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“Immunotherapy is a game-changer” – Glenys’ story


Glenys Gregory recently became a grandmother, but at one point, she’d wondered if she would live to see him born. In January 2020, Glenys was diagnosed with advanced lung cancer after nursing her mother through the same disease. Due to the coronavirus pandemic, she went straight onto immunotherapy and a scan in summer 2023 revealed that she had no evidence of disease. Here she tells her story.

Posted on 04 September, 2023 by Glenys Gregory

Glenys and her husband David smile for a selfie

Image: Glenys with her husband David. Credit: Glenys Gregory

I first noticed something was wrong when I started to get pain in my shoulder on the right-hand side going down to my arm. I was a healthcare assistant for 30 years and was working at a GP practice when one of the doctors said I looked unwell. I told him about the pain, and he suggested I needed an urgent CT scan. My GP submitted a referral because of the symptoms and my family history – both my mum and my auntie had died of lung cancer in the eight years before.

Unfortunately, the referral was declined. No reason was given to us, but we paid for a private CT scan. And it showed lung cancer. The only symptoms were the pain in the shoulder, shoulder blade and down to my elbow. That was it.

I knew it was bad news

As soon as the GP received the scan result he called me in, and as I worked in healthcare, I knew it was bad news. I thought it might be breast cancer. I didn't think for a minute it would be lung cancer. I don't know why, I just didn't.

I couldn't believe it. I had nursed my mum through her illness and cared for her in our house for the last three months of her life. I wondered if I would have to go through everything that she went through. It was very daunting and scary.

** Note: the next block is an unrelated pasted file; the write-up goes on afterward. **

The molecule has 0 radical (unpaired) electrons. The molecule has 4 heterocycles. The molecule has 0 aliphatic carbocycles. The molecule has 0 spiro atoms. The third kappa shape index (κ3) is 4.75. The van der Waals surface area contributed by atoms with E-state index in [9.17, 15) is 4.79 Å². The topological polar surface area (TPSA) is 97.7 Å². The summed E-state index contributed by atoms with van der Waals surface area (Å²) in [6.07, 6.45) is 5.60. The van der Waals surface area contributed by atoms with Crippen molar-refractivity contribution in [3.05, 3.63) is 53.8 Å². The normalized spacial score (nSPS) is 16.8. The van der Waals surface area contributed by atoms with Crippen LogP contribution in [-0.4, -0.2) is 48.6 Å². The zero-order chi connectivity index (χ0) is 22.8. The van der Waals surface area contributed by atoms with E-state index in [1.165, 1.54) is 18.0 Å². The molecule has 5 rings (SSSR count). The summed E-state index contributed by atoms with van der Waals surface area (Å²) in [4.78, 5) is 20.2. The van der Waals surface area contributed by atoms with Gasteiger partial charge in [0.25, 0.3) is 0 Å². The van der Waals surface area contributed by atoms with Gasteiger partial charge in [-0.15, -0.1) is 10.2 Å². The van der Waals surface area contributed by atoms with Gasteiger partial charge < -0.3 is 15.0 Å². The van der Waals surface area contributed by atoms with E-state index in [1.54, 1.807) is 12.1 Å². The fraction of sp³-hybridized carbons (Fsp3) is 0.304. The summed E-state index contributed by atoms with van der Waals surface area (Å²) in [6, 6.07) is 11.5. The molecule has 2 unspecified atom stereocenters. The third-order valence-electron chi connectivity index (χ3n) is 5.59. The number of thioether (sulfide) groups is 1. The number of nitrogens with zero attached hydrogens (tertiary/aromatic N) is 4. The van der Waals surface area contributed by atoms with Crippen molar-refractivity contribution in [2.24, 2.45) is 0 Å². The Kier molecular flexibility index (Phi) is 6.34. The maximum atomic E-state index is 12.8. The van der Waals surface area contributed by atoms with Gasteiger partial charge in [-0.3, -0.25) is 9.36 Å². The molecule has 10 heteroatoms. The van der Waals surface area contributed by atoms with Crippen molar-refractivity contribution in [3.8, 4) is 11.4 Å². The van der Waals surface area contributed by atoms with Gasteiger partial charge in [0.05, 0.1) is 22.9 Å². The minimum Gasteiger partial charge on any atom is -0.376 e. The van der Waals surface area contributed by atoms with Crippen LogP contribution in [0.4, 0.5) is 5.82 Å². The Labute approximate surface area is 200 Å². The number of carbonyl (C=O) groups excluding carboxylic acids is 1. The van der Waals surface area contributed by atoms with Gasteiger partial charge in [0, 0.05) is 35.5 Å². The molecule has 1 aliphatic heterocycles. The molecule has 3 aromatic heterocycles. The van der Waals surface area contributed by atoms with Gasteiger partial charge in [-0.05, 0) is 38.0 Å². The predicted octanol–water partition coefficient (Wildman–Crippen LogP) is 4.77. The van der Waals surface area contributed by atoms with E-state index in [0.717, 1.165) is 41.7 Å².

My husband Dave was with me at the appointment and we were due to go round to friends for dinner that night. When we came home after seeing the GP, Dave was crying and I was barely holding it together. And he said, “Oh I don't feel like going out tonight”. I said, “Well, if you think we're going to sit and look at each other and squawk all evening, you’re wrong – come and get your coat on, we're going.” So we went and had a meal with our friends.

I went straight onto immunotherapy

Everything happened quite quickly after that. I had all the tests and biopsies and then there was a bit of delay in the treatment because it was early 2020, at the start of the Covid-19 pandemic.

When I first saw the oncologist he told me, “We're going to get radical with this, so it's radiotherapy, chemotherapy, immunotherapy – we’re going to throw the book at it.”

But when the coronavirus pandemic hit, things all changed. I went straight onto immunotherapy – a drug called pembrolizumab.

Glenys, her husband and son dressed smartly smile to the camera standing next to her daughter, a bride in a white dress and veil holding a floral bouquet

Image: Glenys with her family at her daughter's wedding. Credit Glenys Gregory